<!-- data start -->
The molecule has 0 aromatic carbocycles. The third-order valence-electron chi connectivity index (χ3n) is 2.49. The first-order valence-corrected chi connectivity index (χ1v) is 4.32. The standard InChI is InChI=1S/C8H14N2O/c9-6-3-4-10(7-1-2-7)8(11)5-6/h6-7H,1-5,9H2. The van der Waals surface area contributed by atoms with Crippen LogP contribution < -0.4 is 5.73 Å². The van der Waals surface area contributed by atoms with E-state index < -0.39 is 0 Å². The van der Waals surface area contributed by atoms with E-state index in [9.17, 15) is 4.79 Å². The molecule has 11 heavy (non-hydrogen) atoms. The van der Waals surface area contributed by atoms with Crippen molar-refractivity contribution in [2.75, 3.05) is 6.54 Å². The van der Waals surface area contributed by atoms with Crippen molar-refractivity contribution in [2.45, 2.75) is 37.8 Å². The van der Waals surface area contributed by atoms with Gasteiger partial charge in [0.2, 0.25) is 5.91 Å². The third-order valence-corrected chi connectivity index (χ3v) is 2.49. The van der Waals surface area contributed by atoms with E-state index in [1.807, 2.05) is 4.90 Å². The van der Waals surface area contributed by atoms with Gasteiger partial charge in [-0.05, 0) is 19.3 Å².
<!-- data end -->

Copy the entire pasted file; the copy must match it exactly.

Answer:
The molecule has 0 aromatic carbocycles. The third-order valence-electron chi connectivity index (χ3n) is 2.49. The first-order valence-corrected chi connectivity index (χ1v) is 4.32. The standard InChI is InChI=1S/C8H14N2O/c9-6-3-4-10(7-1-2-7)8(11)5-6/h6-7H,1-5,9H2. The van der Waals surface area contributed by atoms with Crippen LogP contribution < -0.4 is 5.73 Å². The van der Waals surface area contributed by atoms with E-state index < -0.39 is 0 Å². The van der Waals surface area contributed by atoms with E-state index in [9.17, 15) is 4.79 Å². The molecule has 11 heavy (non-hydrogen) atoms. The van der Waals surface area contributed by atoms with Crippen molar-refractivity contribution in [2.75, 3.05) is 6.54 Å². The van der Waals surface area contributed by atoms with Crippen molar-refractivity contribution in [2.45, 2.75) is 37.8 Å². The van der Waals surface area contributed by atoms with Gasteiger partial charge in [0.2, 0.25) is 5.91 Å². The third-order valence-corrected chi connectivity index (χ3v) is 2.49. The van der Waals surface area contributed by atoms with E-state index in [1.807, 2.05) is 4.90 Å². The van der Waals surface area contributed by atoms with Gasteiger partial charge in [-0.05, 0) is 19.3 Å².